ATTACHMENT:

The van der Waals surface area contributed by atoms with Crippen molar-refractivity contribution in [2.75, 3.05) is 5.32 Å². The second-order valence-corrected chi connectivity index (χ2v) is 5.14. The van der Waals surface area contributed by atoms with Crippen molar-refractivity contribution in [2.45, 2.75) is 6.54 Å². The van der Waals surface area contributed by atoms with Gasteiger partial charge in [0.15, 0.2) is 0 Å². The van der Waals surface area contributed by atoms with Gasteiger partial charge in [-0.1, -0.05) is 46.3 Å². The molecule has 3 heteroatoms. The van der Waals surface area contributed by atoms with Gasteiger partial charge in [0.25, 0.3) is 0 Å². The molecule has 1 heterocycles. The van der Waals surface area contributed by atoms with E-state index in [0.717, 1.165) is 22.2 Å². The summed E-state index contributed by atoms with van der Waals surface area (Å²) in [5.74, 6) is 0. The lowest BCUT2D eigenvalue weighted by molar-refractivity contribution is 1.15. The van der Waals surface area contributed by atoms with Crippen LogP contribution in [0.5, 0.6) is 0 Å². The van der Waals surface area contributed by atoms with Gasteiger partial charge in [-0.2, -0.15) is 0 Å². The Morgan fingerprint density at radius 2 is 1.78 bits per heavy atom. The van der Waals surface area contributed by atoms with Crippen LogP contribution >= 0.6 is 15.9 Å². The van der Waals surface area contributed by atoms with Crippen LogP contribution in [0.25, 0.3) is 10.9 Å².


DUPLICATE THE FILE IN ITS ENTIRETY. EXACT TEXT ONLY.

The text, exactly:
The van der Waals surface area contributed by atoms with Crippen molar-refractivity contribution in [2.75, 3.05) is 5.32 Å². The second-order valence-corrected chi connectivity index (χ2v) is 5.14. The van der Waals surface area contributed by atoms with Crippen molar-refractivity contribution in [2.45, 2.75) is 6.54 Å². The van der Waals surface area contributed by atoms with Gasteiger partial charge in [0.15, 0.2) is 0 Å². The van der Waals surface area contributed by atoms with Gasteiger partial charge in [-0.1, -0.05) is 46.3 Å². The molecule has 3 heteroatoms. The van der Waals surface area contributed by atoms with Gasteiger partial charge in [0.25, 0.3) is 0 Å². The molecule has 1 heterocycles. The van der Waals surface area contributed by atoms with E-state index in [0.717, 1.165) is 22.2 Å². The summed E-state index contributed by atoms with van der Waals surface area (Å²) in [5.74, 6) is 0. The lowest BCUT2D eigenvalue weighted by molar-refractivity contribution is 1.15. The van der Waals surface area contributed by atoms with Crippen LogP contribution in [0.5, 0.6) is 0 Å². The van der Waals surface area contributed by atoms with Gasteiger partial charge in [-0.2, -0.15) is 0 Å². The Morgan fingerprint density at radius 2 is 1.78 bits per heavy atom. The van der Waals surface area contributed by atoms with Crippen LogP contribution >= 0.6 is 15.9 Å². The van der Waals surface area contributed by atoms with Crippen LogP contribution in [0.25, 0.3) is 10.9 Å².